2 South Carolina high school coaches have taken daily run togeth - ABC 33/40 - Birmingham News, Weather, Sports

2 South Carolina high school coaches have taken over 2,000 consecutive daily runs together

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Summerville High School assistant football coaches Joe Call and Preston Giet. (WCIV) Summerville High School assistant football coaches Joe Call and Preston Giet. (WCIV)

SUMMERVILLE, S.C. (WCIV) -- As certain as the sun rising above the pines in Flowertown, as sure as John McKissick patrolling the sidelines on Friday nights, Summerville High School assistant football coaches Joe Call and Preston Giet will run. 

"Everybody thinks we're crazy. At first our wives got mad," said Call.

Giet and Call have been around each other for a long time. They played together at Summerville and The Citadel; they now coach together.

On their way to see former player AJ Green play in a 2008 High School All-Star game, they started talking about wanting to run more. 

"It's a thing of why not. The hardest thing is just getting up and getting the shoes on. After that, it's a piece of cake," said Giet. 

That idea has turned into an obsession. 

"One day we showed up and it was raining. There were terrible conditions for running. We said, 'Why not? Let's run.' We kind of built off of that. We've been running over five years and five months, 2,036 straight days. We have no plans to end. As long as I can put on my shoes and run, I see continuing it for years and years," he said.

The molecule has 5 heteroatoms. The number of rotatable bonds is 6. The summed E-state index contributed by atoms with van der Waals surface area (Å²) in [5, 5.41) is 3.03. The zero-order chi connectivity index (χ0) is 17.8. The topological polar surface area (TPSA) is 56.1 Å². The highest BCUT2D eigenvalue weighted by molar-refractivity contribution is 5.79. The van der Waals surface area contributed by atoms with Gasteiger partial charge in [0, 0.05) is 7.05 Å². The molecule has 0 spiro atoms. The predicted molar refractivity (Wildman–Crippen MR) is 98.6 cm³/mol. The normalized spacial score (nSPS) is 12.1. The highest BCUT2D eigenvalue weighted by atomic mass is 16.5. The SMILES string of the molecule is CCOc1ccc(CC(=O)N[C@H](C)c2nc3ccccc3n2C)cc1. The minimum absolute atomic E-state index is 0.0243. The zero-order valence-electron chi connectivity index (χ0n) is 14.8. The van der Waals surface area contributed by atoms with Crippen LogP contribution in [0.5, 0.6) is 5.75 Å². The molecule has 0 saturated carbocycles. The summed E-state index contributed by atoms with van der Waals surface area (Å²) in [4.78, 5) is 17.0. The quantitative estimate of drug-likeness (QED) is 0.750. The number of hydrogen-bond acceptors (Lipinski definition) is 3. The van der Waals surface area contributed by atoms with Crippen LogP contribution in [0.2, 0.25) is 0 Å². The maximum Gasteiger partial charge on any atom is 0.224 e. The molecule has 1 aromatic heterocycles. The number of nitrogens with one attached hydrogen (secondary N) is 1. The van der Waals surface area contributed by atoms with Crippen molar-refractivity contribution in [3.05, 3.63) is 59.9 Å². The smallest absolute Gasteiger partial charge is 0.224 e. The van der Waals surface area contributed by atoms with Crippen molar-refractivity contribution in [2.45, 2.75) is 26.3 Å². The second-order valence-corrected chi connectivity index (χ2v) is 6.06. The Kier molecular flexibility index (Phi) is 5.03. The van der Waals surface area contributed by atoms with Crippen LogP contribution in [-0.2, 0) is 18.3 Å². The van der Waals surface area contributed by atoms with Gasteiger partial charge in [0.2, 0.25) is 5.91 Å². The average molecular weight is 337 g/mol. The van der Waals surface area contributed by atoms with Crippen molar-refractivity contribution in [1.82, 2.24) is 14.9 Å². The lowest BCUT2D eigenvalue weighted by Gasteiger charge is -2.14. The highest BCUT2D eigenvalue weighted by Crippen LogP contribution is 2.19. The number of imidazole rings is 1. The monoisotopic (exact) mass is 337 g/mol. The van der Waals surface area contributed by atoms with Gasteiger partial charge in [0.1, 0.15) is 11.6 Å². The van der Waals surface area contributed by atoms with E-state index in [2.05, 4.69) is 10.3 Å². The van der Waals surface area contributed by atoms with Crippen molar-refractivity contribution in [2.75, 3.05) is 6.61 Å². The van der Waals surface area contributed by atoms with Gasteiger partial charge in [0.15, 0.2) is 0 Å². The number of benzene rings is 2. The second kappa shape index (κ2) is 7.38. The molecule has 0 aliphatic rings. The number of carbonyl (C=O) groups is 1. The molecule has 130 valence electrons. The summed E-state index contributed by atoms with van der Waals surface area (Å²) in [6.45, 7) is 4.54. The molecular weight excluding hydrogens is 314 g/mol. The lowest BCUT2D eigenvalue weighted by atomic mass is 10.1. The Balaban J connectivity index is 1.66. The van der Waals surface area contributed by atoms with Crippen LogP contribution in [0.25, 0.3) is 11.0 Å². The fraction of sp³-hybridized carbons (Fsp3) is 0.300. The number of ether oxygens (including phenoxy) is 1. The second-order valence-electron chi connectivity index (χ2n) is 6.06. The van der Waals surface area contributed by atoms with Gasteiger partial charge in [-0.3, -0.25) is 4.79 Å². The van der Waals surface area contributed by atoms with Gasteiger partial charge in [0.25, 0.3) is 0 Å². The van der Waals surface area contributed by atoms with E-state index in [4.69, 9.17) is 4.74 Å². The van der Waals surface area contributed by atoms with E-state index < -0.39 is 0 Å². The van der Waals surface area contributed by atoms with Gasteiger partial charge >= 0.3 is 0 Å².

If you're wondering, that is 6,728 miles each and there is a name for this -- streak running. The rules are basic and simple: each guy has to run at least a mile with no limit on how many. Every single day, they choose to do it together.

"The streak controls us," said Giet. "We have to do it. I don't feel good if I don't get a run in. It helps if I'm sick or have a 100 degree temperature or I went out late. The run makes you feel better." 

They do marathons, adventure races, but they don't do excuses.

"Sometimes it is 5 a.m. Sometimes when we are training we'll get up at 3:30 a.m. just to get a good solid run in and not affect our family life," said Call.

There is a bit of irony in all of this. Joe Call's grandfather is John McKissick, and he has a pretty good streak going as well. 

"There must be something in the blood. He keeps on coaching, I keep on running. It runs in the family I guess," Call said. 

After Friday night games, they often talk football until midnight, then go for a run. 

"We're done by 1 a.m., so it's like having a day off," said Giet. 

Later this month, their families will go on a cruise together. 

"Running can't stop. There is a track on the boat bigger than the one at our high school. We'll meet every morning at 7 o'clock," said Call. "Some days you dread it. The worst days are the days after a marathon or the day after a 72-hour adventure race. Most days, you crave it. You get up, can't wait and your day can't start until you get your run in." 

The amazing thing about it, there is no finish line in sight. 

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